Thursday, February 11, 2016

Cree Cultural Institute - Crooked Knife

Another beautiful artifact in the Aanischaaukamikw Cree Cultural Institute online exibit is a beautiful looking crooked knife with an fiddle head handle. The webpage features a little artifact applet that lets you rotate the image to get a 360 degree view. Here are some screenshots.

Cree Crooked Knife
Aanischaaukamikw Cree Cultural Institute

The page also has a quote by canoe builder John Kawapit that highlights the importance of this critical tool...

"In the past they used a rock or bone to make a crooked knife but today we use metal. A file that is worn out and unusable is what we use. We put it in the fire so that the threads melt off, and then we hammer it and mould it into a crooked knife. When it’s heated, we bend it. As it heats some more and becomes white-hot, we put it in cold water, and it hardens.… I’ve heard it said that of all their belongings, the snowshoes were held in the highest regard because they created mobility in the winter, and in the summer, the canoe was the same. But I think the crooked knife is the most important because you use a crooked knife to make canoes and snowshoes!"
– Job Kawapit, Whapmagoostui

Tuesday, February 9, 2016

Bark Canoes and Skin Boats -

Bark Canoes and Skin Boats of North America by Adney and Chapelle is now out of copyright and has been converted into various e-versions by the good folks at Unlike a many other sites that use text recognition software to render into electronic forms (resulting in plenty of formatting and text errors), the ones on Gutenberg are prepared and edited with real eyes. This version even has all the wonderful illustrations and photos of the hard copy, although at a lower resolution and size.

Here are the links to the page where you can view online in your browser or download the epub or kindle versions. Of course, this book has been instrumental in my own paddle making journey. Many of the paddles illustrated in the book have been starting points for replicas carved over the years. Here are just a few of the wonderful illustrations...

Being a fan of print books, I'm still very happy having a hard cover version. If anyone is interested in getting a hardcopy, consider ordering from the Wooden Canoe Heritage Association bookstore. For a long time, they were one of the few sources you could obtain the book long after it went out of print.

Sunday, February 7, 2016

Historic Paddle Illustration - New Frederick Verner Paintings - Indians Fog Bound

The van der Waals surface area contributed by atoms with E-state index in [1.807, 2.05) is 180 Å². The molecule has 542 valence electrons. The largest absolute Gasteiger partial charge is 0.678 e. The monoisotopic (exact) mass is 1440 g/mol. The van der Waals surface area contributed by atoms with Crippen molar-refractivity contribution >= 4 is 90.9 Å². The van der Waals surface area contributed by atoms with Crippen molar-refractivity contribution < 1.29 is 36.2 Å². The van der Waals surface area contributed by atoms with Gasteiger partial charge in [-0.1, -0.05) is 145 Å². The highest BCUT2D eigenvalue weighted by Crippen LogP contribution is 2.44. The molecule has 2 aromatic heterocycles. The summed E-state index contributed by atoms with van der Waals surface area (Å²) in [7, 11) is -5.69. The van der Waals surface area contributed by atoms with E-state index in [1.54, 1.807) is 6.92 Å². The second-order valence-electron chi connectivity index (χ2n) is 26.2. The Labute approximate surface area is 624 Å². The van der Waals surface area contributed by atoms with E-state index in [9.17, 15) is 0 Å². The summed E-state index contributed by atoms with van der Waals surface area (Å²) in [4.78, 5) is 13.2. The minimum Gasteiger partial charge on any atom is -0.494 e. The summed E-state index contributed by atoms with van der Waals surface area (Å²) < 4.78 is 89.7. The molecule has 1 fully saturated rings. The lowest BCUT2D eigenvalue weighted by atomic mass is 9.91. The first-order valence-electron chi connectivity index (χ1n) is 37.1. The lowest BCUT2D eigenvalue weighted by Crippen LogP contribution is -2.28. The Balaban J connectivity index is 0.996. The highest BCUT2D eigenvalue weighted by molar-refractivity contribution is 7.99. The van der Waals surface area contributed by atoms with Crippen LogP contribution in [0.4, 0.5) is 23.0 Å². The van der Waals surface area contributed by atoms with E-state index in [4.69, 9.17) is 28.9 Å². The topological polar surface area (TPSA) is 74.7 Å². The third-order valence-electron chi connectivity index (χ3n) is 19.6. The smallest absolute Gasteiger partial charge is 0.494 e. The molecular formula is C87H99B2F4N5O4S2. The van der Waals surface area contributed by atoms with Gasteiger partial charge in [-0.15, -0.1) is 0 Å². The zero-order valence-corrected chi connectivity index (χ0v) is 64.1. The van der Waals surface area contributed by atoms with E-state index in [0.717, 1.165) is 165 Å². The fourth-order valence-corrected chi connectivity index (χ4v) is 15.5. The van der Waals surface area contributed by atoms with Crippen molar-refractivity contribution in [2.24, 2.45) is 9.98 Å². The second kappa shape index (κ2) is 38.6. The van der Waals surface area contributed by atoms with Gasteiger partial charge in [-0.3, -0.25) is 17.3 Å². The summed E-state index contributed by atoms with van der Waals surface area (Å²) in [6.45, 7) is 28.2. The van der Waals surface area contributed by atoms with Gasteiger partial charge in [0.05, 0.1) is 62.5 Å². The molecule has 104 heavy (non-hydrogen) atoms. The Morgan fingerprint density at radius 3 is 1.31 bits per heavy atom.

Found some more images of the artwork of Frederick Verner. Pevious posts here revealed that Verner illustrated some basic chevron style markings on his paintings of First Nation canoe paddles. This artwork below is entitled, Indians, Fog Bound and features some red markings on the ends of the canoe as well as the paddle blades.

Indians, Fog Bound
Frederick Verner, 1905
Masters Gallery, Vancouver

Stern Paddle Closeup

More decorations on these paddles

A earlier piece -  Misty Morning, Indians Crossing a Lake  - dated to 1896 features a similar pose showing that Verner re-used his subject matter and paddle decorations. Turns out this piece of Canadian art also fetched over the estimate at a recent auction.

Misty Morning, Indians Crossing a Lake
Frederick A. Verner 
watercolour on paper
signed and dated 1896 and on verso titled and inscribed "For R. Aldridge" and variously
12 1/2 x 24 1/2 in 31.7 x 62.2cm
Provenance:  R. Aldridge - Private Collection, Vancouver
Estimate: $7,000 ~ $9,000 CAD
Sold For: $10,620.00 CAD (including buyer's premium)

Thursday, February 4, 2016

Shou-sugi-ban decorated paddles

Online paddlemaking friends, David G and Luke M have both attempted to decorate their handmade paddles with an interesting burning technique known as shou-sugi-ban. This traditional Japanese method of preservation was originally developed for use with cedar cladding on houses. Claims are that it can add another hundred years onto the longevity of the wood. Luke heard about the technique from another remarkable craftsman in the US, Nick Dillingham of Black Thunder Studios, who modified the technique to finish some of his remarkable crooked knife handles.